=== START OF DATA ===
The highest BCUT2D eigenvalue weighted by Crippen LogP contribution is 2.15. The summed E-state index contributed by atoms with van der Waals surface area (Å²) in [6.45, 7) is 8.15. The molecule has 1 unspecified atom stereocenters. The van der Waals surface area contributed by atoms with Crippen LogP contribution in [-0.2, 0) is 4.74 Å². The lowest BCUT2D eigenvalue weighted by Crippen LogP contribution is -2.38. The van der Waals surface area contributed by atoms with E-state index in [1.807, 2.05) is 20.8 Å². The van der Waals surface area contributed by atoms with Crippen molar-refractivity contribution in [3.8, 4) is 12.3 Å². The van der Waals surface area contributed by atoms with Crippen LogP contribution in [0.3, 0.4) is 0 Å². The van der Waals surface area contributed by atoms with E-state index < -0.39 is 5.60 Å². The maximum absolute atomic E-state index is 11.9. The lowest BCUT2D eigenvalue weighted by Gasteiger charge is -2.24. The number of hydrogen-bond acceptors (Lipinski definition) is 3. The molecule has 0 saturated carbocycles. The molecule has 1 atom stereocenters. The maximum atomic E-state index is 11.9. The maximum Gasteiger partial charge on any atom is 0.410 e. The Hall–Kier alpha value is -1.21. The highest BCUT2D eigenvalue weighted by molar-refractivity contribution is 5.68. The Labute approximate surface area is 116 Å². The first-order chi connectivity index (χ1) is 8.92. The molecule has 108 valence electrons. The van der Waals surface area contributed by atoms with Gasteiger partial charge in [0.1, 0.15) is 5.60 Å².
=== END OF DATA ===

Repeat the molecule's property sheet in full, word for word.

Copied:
The highest BCUT2D eigenvalue weighted by Crippen LogP contribution is 2.15. The summed E-state index contributed by atoms with van der Waals surface area (Å²) in [6.45, 7) is 8.15. The molecule has 1 unspecified atom stereocenters. The van der Waals surface area contributed by atoms with Crippen LogP contribution in [-0.2, 0) is 4.74 Å². The lowest BCUT2D eigenvalue weighted by Crippen LogP contribution is -2.38. The van der Waals surface area contributed by atoms with E-state index in [1.807, 2.05) is 20.8 Å². The van der Waals surface area contributed by atoms with Crippen molar-refractivity contribution in [3.8, 4) is 12.3 Å². The van der Waals surface area contributed by atoms with Crippen LogP contribution in [0.3, 0.4) is 0 Å². The van der Waals surface area contributed by atoms with E-state index < -0.39 is 5.60 Å². The maximum absolute atomic E-state index is 11.9. The lowest BCUT2D eigenvalue weighted by Gasteiger charge is -2.24. The number of hydrogen-bond acceptors (Lipinski definition) is 3. The molecule has 0 saturated carbocycles. The molecule has 1 atom stereocenters. The maximum atomic E-state index is 11.9. The maximum Gasteiger partial charge on any atom is 0.410 e. The Hall–Kier alpha value is -1.21. The highest BCUT2D eigenvalue weighted by molar-refractivity contribution is 5.68. The Labute approximate surface area is 116 Å². The first-order chi connectivity index (χ1) is 8.92. The molecule has 108 valence electrons. The van der Waals surface area contributed by atoms with Gasteiger partial charge in [0.1, 0.15) is 5.60 Å².